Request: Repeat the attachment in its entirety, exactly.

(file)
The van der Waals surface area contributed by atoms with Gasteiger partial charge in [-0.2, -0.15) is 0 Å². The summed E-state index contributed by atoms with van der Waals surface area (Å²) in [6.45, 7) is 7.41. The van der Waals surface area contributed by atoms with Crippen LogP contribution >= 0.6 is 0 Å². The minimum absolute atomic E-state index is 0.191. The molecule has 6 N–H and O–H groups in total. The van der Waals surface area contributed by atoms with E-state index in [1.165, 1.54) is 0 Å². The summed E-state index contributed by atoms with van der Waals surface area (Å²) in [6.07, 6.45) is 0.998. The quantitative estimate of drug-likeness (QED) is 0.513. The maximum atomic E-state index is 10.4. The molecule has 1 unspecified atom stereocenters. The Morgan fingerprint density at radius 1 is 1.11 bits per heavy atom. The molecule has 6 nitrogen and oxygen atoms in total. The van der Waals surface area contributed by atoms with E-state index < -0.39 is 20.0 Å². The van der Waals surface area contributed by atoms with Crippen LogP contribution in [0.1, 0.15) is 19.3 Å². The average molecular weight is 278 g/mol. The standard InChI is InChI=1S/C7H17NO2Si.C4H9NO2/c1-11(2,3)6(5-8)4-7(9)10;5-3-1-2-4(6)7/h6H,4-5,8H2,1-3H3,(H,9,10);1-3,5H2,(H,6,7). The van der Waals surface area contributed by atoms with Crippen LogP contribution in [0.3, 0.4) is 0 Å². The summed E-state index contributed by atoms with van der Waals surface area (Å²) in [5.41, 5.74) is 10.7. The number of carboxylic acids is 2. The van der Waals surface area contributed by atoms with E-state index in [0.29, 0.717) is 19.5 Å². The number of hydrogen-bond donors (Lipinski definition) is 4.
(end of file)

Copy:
The van der Waals surface area contributed by atoms with Gasteiger partial charge in [-0.2, -0.15) is 0 Å². The summed E-state index contributed by atoms with van der Waals surface area (Å²) in [6.45, 7) is 7.41. The van der Waals surface area contributed by atoms with Crippen LogP contribution >= 0.6 is 0 Å². The minimum absolute atomic E-state index is 0.191. The molecule has 6 N–H and O–H groups in total. The van der Waals surface area contributed by atoms with E-state index in [1.165, 1.54) is 0 Å². The summed E-state index contributed by atoms with van der Waals surface area (Å²) in [6.07, 6.45) is 0.998. The quantitative estimate of drug-likeness (QED) is 0.513. The maximum atomic E-state index is 10.4. The molecule has 1 unspecified atom stereocenters. The Morgan fingerprint density at radius 1 is 1.11 bits per heavy atom. The molecule has 6 nitrogen and oxygen atoms in total. The van der Waals surface area contributed by atoms with E-state index < -0.39 is 20.0 Å². The van der Waals surface area contributed by atoms with Crippen LogP contribution in [0.1, 0.15) is 19.3 Å². The average molecular weight is 278 g/mol. The standard InChI is InChI=1S/C7H17NO2Si.C4H9NO2/c1-11(2,3)6(5-8)4-7(9)10;5-3-1-2-4(6)7/h6H,4-5,8H2,1-3H3,(H,9,10);1-3,5H2,(H,6,7). The van der Waals surface area contributed by atoms with Crippen LogP contribution in [0.3, 0.4) is 0 Å². The summed E-state index contributed by atoms with van der Waals surface area (Å²) in [5.41, 5.74) is 10.7. The number of carboxylic acids is 2. The van der Waals surface area contributed by atoms with E-state index in [0.29, 0.717) is 19.5 Å². The number of hydrogen-bond donors (Lipinski definition) is 4.